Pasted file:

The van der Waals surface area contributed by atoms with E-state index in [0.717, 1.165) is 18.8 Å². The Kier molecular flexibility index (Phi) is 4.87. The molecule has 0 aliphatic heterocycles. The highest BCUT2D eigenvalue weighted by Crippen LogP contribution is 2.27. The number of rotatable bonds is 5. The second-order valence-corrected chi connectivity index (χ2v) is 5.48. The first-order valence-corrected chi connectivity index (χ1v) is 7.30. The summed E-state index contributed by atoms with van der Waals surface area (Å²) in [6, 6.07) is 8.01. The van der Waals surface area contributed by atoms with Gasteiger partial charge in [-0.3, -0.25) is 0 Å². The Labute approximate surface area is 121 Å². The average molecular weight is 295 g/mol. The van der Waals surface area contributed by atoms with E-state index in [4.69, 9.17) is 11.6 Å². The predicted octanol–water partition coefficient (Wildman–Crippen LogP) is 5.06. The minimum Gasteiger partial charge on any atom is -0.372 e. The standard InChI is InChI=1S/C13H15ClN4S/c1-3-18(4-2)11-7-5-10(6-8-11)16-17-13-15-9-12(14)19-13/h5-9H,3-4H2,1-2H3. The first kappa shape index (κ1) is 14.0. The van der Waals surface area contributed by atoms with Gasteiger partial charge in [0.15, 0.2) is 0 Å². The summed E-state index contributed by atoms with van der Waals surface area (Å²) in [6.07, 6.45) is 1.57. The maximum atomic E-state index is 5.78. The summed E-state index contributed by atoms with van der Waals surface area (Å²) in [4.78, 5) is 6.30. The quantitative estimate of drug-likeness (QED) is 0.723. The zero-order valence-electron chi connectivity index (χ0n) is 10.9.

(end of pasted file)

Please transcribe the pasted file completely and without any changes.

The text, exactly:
The van der Waals surface area contributed by atoms with E-state index in [0.717, 1.165) is 18.8 Å². The Kier molecular flexibility index (Phi) is 4.87. The molecule has 0 aliphatic heterocycles. The highest BCUT2D eigenvalue weighted by Crippen LogP contribution is 2.27. The number of rotatable bonds is 5. The second-order valence-corrected chi connectivity index (χ2v) is 5.48. The first-order valence-corrected chi connectivity index (χ1v) is 7.30. The summed E-state index contributed by atoms with van der Waals surface area (Å²) in [6, 6.07) is 8.01. The van der Waals surface area contributed by atoms with Gasteiger partial charge in [-0.3, -0.25) is 0 Å². The Labute approximate surface area is 121 Å². The average molecular weight is 295 g/mol. The van der Waals surface area contributed by atoms with E-state index in [4.69, 9.17) is 11.6 Å². The predicted octanol–water partition coefficient (Wildman–Crippen LogP) is 5.06. The minimum Gasteiger partial charge on any atom is -0.372 e. The standard InChI is InChI=1S/C13H15ClN4S/c1-3-18(4-2)11-7-5-10(6-8-11)16-17-13-15-9-12(14)19-13/h5-9H,3-4H2,1-2H3. The first kappa shape index (κ1) is 14.0. The van der Waals surface area contributed by atoms with Gasteiger partial charge in [0.15, 0.2) is 0 Å². The summed E-state index contributed by atoms with van der Waals surface area (Å²) in [6.07, 6.45) is 1.57. The maximum atomic E-state index is 5.78. The summed E-state index contributed by atoms with van der Waals surface area (Å²) in [4.78, 5) is 6.30. The quantitative estimate of drug-likeness (QED) is 0.723. The zero-order valence-electron chi connectivity index (χ0n) is 10.9.